Vodafone swung back into the black in the last financial year, the telecoms giant revealed this morning, posting a profit of €536m (£460m).
The firm said that it had successfully completed the first phase of its plans to reshape the business, and had been buoyed by an especially good performance in Germany.
However, the firm missed analyst expectations for its earnings, sending the FTSE 100 firm’s shares down 5.8 per cent to 133p this afternoon.
Group revenue declined by 2.6 per cent to €43.8bn, with the impact of Covid-19 on roaming and visitor revenue offsetting benefits from the acquisition of Liberty Global’s assets in Germany.
But operating profit rose 24.3 per cent to €5.1bn, up from €4.1bn last year.
Vodafone said it would give a final divided of 4.5 cents, taking full year payouts to 9 cents, in line with 2020’s scheme.
Group chief executive Nick Read said: “We have delivered on the first phase of our strategy to reshape Vodafone as a stronger connectivity provider – including the simplification of the group to Europe and Africa, the successful IPO of Vantage Towers (€13.2bn market capitalisation), the fast roll out of our next generation mobile and fixed networks, share gain in broadband subscriptions and continued reduction in customer churn.”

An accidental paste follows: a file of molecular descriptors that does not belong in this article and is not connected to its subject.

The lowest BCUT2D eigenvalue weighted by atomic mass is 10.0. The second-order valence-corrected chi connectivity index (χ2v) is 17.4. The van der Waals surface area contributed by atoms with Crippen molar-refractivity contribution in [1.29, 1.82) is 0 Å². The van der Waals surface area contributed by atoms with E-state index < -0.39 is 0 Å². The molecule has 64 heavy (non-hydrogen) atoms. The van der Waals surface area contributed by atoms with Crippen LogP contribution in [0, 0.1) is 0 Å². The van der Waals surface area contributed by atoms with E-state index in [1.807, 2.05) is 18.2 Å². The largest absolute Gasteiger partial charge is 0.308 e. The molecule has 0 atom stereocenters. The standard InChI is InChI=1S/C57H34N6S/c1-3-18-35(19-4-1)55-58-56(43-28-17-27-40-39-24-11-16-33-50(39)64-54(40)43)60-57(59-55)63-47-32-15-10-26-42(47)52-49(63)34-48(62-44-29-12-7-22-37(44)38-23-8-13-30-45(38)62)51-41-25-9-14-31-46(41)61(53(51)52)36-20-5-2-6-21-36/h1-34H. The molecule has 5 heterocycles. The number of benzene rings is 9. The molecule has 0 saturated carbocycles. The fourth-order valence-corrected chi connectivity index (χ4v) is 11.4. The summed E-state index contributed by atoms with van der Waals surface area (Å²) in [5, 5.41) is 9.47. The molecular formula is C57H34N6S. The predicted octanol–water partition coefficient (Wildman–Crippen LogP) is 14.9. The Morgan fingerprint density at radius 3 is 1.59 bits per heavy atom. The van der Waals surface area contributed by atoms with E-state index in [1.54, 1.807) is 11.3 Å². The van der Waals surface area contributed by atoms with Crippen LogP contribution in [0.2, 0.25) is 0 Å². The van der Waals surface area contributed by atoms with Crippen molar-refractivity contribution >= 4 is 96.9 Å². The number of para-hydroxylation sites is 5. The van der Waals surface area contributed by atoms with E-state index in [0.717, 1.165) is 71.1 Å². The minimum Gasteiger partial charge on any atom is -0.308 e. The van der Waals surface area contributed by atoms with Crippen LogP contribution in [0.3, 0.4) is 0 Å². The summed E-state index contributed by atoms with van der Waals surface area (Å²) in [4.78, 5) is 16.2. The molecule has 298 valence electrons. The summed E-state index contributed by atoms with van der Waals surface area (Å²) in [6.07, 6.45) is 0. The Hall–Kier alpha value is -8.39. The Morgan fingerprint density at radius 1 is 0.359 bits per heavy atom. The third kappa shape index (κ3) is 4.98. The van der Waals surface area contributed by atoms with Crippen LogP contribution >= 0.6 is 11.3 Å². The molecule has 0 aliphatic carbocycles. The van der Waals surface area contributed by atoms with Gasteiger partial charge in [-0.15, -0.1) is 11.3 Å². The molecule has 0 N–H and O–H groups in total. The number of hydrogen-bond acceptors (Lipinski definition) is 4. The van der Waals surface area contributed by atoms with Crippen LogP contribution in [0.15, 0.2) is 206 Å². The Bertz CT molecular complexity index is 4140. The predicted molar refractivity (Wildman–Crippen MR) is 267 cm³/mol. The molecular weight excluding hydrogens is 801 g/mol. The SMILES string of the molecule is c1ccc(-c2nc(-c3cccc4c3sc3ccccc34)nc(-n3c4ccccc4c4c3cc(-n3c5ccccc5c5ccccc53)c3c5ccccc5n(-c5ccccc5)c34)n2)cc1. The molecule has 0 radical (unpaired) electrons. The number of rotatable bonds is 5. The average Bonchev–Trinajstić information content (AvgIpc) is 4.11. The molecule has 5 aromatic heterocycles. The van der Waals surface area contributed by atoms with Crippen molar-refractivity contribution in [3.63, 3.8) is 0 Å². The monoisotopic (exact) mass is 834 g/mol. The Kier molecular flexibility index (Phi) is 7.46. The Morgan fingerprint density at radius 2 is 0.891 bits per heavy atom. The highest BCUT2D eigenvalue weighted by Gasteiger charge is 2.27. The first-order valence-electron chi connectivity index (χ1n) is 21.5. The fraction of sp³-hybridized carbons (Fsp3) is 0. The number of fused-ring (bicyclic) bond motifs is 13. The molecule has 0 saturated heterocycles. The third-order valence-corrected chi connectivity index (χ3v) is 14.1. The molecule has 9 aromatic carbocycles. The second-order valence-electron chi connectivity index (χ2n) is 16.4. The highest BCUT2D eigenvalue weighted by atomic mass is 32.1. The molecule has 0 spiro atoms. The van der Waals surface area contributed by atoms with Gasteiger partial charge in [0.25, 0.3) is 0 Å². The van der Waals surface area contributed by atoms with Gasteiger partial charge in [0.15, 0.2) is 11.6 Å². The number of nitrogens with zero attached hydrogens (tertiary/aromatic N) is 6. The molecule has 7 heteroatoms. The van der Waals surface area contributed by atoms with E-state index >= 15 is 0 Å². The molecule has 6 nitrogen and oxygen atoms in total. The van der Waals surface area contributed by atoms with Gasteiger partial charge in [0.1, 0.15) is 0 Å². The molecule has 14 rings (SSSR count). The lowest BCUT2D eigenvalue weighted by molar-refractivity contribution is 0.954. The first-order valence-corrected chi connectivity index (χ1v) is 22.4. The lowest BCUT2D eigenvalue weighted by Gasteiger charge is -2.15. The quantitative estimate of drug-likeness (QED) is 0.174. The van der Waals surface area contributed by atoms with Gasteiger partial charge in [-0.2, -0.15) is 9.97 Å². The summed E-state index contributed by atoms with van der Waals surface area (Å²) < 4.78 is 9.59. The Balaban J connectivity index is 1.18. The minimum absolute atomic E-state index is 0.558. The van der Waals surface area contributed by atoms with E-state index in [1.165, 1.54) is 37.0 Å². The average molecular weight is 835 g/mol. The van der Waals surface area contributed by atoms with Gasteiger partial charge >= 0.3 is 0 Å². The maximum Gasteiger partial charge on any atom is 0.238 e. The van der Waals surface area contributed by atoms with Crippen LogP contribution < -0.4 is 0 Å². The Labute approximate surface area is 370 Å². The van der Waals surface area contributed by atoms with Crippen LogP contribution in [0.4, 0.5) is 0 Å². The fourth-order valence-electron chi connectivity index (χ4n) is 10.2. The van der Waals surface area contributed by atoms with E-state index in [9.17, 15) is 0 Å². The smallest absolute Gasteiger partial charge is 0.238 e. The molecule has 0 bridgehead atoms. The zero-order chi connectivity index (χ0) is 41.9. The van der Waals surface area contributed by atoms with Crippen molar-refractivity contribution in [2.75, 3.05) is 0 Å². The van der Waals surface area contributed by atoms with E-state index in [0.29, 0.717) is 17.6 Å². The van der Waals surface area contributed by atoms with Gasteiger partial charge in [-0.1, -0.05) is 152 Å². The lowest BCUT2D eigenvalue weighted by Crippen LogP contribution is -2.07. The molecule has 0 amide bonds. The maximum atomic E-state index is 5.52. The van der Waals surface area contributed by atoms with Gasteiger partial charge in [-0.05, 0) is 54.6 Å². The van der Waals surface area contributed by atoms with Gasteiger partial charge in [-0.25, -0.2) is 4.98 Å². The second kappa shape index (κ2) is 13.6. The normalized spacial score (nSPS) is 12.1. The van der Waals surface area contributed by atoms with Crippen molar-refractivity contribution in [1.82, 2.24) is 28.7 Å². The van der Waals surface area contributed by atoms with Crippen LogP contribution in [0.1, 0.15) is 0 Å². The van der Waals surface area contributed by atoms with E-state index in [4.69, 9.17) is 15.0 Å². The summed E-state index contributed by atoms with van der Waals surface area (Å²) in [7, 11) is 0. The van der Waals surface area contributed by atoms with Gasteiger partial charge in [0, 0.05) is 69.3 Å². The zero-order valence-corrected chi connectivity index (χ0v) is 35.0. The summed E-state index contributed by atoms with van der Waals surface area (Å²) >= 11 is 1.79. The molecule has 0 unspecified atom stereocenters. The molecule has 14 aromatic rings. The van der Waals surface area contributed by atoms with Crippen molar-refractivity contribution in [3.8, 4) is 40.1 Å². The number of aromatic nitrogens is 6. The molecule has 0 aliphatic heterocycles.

He added that the transformation programme had entailed savings of €500m.
“The world has changed”, Read added. “The pandemic has shown how critical connectivity and digital services are to society.
“Vodafone is strongly positioned and through increased investment, we are taking action now to ensure we play a leadership role and capture the opportunities that these changes create.”
Richard Flood, investment manager at Brewin Dolphin, said: “Vodafone’s results are slightly behind the market’s expectations, with lockdown in Europe still partly to blame.
“Although not a company to set the heart racing with excitement, Vodafone can continue to grow slowly and has a very attractive and well covered dividend, which is currently yielding 5.7 per cent.”